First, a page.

Bessel function of third kind (Hankel function)

`H = besselh(nu,K,Z)`

H = besselh(nu,Z)

H = besselh(nu,K,Z,1)

The differential equation

$${z}^{2}\frac{{d}^{2}y}{d{z}^{2}}+z\frac{dy}{dz}+\left({z}^{2}-{\nu}^{2}\right)y=0,$$

where *ν* is a real constant, is called *Bessel's
equation*, and its solutions are known as *Bessel
functions*. *J*_{ν}(*z*) and *J*_{–ν}(*z*) form
a fundamental set of solutions of Bessel's equation for noninteger *ν*. *Y*_{ν}(*z*) is
a second solution of Bessel's equation—linearly independent
of *J*_{ν}(*z*)—defined
by

$${Y}_{\nu}(z)=\frac{{J}_{\nu}(z)\mathrm{cos}(\nu \pi )-{J}_{-\nu}(z)}{\mathrm{sin}(\nu \pi )}.$$

The relationship between the Hankel and Bessel functions is

$$\begin{array}{l}{H}_{\nu}^{(1)}(z)={J}_{\nu}(z)+i{Y}_{\nu}(z)\\ {H}_{\nu}^{(2)}(z)={J}_{\nu}(z)-i{Y}_{\nu}(z),\end{array}$$

where *J*_{ν}(*z*) is `besselj`

,
and *Y*_{ν}(*z*) is `bessely`

.

`H = besselh(nu,K,Z)`

computes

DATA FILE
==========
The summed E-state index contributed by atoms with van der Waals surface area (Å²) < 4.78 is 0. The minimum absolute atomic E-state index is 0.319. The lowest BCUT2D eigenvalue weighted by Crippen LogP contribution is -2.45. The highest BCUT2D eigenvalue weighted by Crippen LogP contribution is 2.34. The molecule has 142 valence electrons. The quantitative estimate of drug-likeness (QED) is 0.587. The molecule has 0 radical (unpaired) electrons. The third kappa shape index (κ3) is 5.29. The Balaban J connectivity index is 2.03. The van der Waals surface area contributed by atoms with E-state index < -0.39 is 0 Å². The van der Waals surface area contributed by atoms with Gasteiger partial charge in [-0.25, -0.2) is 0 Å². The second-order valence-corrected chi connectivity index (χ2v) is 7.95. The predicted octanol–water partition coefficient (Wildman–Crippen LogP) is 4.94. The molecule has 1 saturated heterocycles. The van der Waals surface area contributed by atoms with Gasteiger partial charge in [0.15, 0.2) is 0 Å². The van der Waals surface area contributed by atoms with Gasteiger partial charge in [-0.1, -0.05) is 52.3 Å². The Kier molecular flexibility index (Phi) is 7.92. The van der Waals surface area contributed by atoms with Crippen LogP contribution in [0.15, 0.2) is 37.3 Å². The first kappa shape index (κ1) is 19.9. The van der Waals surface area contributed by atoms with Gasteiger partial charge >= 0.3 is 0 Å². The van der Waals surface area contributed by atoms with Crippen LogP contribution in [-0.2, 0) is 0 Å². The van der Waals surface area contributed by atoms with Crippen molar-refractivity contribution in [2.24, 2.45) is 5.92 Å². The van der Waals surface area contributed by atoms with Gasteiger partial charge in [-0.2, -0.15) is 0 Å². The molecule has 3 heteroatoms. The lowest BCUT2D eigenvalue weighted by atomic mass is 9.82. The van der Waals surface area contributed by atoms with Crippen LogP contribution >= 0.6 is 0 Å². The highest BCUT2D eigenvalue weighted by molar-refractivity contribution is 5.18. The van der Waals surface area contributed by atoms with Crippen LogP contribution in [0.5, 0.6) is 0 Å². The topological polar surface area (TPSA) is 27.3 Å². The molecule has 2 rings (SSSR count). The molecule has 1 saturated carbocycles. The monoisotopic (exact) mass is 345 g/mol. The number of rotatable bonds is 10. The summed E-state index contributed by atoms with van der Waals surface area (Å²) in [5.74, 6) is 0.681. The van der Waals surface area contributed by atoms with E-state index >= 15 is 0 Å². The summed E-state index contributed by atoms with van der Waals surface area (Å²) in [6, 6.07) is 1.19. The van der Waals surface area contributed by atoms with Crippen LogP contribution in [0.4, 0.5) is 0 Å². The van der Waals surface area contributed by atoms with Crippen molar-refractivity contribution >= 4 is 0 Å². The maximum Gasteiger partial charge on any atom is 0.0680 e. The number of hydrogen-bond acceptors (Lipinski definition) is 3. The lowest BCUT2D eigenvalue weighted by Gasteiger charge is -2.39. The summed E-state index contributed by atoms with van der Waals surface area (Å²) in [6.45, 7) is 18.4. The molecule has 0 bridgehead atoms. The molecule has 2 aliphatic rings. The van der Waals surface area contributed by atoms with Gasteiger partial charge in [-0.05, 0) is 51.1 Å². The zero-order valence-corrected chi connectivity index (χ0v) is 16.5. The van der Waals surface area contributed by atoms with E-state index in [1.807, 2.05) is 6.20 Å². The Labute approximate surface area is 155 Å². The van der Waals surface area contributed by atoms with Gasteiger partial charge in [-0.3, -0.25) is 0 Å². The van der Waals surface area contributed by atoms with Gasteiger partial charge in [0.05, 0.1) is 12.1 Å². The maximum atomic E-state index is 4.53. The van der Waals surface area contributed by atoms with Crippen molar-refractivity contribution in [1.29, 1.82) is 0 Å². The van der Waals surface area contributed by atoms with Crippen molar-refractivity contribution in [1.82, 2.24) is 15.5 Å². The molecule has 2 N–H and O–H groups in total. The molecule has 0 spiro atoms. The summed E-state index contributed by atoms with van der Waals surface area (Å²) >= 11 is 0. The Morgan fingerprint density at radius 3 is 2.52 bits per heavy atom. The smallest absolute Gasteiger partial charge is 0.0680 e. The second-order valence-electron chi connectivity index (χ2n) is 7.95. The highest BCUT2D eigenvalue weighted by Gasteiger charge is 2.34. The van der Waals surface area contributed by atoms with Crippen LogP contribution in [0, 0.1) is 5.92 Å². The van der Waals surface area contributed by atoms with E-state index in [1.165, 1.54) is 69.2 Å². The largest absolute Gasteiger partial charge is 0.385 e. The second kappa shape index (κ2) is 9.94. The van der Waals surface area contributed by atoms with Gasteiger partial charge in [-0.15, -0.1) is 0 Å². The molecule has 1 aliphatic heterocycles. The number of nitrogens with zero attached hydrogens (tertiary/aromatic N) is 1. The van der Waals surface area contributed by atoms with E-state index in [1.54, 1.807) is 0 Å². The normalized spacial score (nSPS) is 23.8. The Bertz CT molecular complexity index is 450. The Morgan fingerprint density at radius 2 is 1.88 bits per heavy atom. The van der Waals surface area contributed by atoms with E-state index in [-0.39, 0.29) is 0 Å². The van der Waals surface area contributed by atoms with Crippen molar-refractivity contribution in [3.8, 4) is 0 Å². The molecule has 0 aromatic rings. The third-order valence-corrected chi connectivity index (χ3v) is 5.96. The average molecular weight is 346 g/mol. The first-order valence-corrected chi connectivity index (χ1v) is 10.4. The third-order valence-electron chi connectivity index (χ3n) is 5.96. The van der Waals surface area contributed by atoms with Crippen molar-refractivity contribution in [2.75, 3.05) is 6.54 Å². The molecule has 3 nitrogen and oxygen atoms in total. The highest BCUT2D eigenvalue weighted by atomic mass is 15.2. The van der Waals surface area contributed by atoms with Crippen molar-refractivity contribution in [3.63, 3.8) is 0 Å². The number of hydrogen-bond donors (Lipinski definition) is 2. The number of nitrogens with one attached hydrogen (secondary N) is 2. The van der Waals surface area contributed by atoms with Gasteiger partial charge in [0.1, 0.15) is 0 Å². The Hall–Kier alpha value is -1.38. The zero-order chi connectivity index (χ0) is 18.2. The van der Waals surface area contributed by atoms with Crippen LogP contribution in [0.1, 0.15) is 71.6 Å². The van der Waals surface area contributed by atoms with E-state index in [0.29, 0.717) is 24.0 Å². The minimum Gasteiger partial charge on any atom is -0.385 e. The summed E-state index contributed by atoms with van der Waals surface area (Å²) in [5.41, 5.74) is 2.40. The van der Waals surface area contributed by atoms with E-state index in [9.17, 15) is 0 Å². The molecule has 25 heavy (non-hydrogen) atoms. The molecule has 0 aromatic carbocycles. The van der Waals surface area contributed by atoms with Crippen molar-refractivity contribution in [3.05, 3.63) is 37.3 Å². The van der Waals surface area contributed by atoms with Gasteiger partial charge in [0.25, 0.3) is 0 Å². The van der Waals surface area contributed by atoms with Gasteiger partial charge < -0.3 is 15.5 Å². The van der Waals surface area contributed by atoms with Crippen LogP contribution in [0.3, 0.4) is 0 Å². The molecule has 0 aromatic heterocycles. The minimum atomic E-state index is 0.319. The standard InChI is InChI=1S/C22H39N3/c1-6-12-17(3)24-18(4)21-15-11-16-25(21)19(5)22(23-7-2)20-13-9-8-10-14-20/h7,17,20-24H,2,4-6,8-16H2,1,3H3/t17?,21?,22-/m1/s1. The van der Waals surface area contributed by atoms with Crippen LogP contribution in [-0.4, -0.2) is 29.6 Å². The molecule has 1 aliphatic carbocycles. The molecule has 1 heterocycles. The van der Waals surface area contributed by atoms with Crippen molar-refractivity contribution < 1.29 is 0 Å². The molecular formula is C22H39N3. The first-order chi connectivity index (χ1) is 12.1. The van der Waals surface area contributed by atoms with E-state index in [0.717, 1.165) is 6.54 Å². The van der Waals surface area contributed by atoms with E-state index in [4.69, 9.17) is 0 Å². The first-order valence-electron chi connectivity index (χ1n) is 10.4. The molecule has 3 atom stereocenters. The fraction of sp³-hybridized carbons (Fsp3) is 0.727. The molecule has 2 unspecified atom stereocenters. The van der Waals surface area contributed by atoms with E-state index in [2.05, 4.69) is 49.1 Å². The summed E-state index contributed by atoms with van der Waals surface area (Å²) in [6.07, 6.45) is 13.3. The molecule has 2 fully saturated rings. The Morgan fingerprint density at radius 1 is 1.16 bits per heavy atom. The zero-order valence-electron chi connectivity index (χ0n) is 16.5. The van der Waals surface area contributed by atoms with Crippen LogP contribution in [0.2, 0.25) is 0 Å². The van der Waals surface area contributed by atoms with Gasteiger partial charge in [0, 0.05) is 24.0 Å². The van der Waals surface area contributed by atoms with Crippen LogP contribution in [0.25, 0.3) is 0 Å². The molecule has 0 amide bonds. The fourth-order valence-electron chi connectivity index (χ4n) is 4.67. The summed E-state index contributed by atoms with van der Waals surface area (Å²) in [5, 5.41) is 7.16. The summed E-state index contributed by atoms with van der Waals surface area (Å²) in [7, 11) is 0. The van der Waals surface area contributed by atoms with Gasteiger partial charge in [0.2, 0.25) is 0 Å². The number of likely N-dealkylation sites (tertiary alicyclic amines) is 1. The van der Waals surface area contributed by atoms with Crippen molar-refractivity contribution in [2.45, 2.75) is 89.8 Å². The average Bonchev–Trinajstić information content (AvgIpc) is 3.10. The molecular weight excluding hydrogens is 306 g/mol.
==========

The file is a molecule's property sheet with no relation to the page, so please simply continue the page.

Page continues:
the Hankel function $${H}_{\nu}^{(K)}(z)$$ where `K`

=
1 or 2, for each element of the complex array `Z`

.
If `nu`

and `Z`

are arrays of the
same size, the result is also that size. If either input is a scalar, `besselh`

expands
it to the other input's size.

`H = besselh(nu,Z)`

uses `K`

=
1.

`H = besselh(nu,K,Z,1)`

scales $${H}_{\nu}{}^{(K)}(z)$$ by `exp(-i*Z)`

if `K`

=
1, and by `exp(+i*Z)`

if `K`

= 2.

[1] Abramowitz, M., and I.A. Stegun, *Handbook
of Mathematical Functions*, National Bureau of Standards,
Applied Math. Series #55, Dover Publications, 1965.

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